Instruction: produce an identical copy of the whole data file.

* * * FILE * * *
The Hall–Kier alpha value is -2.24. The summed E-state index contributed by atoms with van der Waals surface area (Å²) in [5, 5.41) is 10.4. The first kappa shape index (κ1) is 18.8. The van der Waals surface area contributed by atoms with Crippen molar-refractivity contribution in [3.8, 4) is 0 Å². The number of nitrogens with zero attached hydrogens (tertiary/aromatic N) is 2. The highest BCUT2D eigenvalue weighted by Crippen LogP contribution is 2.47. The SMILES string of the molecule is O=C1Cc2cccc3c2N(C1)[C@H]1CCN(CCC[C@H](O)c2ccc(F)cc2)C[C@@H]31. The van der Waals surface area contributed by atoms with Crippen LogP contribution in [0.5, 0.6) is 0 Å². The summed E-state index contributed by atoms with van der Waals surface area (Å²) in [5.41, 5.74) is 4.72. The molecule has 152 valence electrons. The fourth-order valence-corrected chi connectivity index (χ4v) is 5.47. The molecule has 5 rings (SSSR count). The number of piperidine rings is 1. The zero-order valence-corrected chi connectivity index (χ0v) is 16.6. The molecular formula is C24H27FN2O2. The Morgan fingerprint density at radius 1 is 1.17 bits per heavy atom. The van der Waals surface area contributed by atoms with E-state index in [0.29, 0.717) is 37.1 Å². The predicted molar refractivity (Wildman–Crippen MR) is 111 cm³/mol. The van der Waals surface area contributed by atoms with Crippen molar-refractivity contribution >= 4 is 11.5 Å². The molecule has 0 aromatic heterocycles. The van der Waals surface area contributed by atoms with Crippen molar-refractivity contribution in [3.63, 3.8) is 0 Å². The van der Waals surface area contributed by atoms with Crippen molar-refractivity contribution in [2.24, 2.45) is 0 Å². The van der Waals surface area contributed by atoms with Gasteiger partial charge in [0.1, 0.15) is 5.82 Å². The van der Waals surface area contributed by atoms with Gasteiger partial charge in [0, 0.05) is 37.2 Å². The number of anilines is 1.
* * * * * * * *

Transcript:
The Hall–Kier alpha value is -2.24. The summed E-state index contributed by atoms with van der Waals surface area (Å²) in [5, 5.41) is 10.4. The first kappa shape index (κ1) is 18.8. The van der Waals surface area contributed by atoms with Crippen molar-refractivity contribution in [3.8, 4) is 0 Å². The number of nitrogens with zero attached hydrogens (tertiary/aromatic N) is 2. The highest BCUT2D eigenvalue weighted by Crippen LogP contribution is 2.47. The SMILES string of the molecule is O=C1Cc2cccc3c2N(C1)[C@H]1CCN(CCC[C@H](O)c2ccc(F)cc2)C[C@@H]31. The van der Waals surface area contributed by atoms with Crippen LogP contribution in [0.5, 0.6) is 0 Å². The summed E-state index contributed by atoms with van der Waals surface area (Å²) in [5.41, 5.74) is 4.72. The molecule has 152 valence electrons. The fourth-order valence-corrected chi connectivity index (χ4v) is 5.47. The molecule has 5 rings (SSSR count). The number of piperidine rings is 1. The zero-order valence-corrected chi connectivity index (χ0v) is 16.6. The molecular formula is C24H27FN2O2. The Morgan fingerprint density at radius 1 is 1.17 bits per heavy atom. The van der Waals surface area contributed by atoms with E-state index in [0.29, 0.717) is 37.1 Å². The predicted molar refractivity (Wildman–Crippen MR) is 111 cm³/mol. The van der Waals surface area contributed by atoms with Crippen molar-refractivity contribution >= 4 is 11.5 Å². The molecule has 0 aromatic heterocycles. The van der Waals surface area contributed by atoms with Crippen molar-refractivity contribution in [3.63, 3.8) is 0 Å². The van der Waals surface area contributed by atoms with Crippen molar-refractivity contribution in [2.24, 2.45) is 0 Å². The van der Waals surface area contributed by atoms with Gasteiger partial charge in [0.1, 0.15) is 5.82 Å². The van der Waals surface area contributed by atoms with Gasteiger partial charge in [0, 0.05) is 37.2 Å². The number of anilines is 1.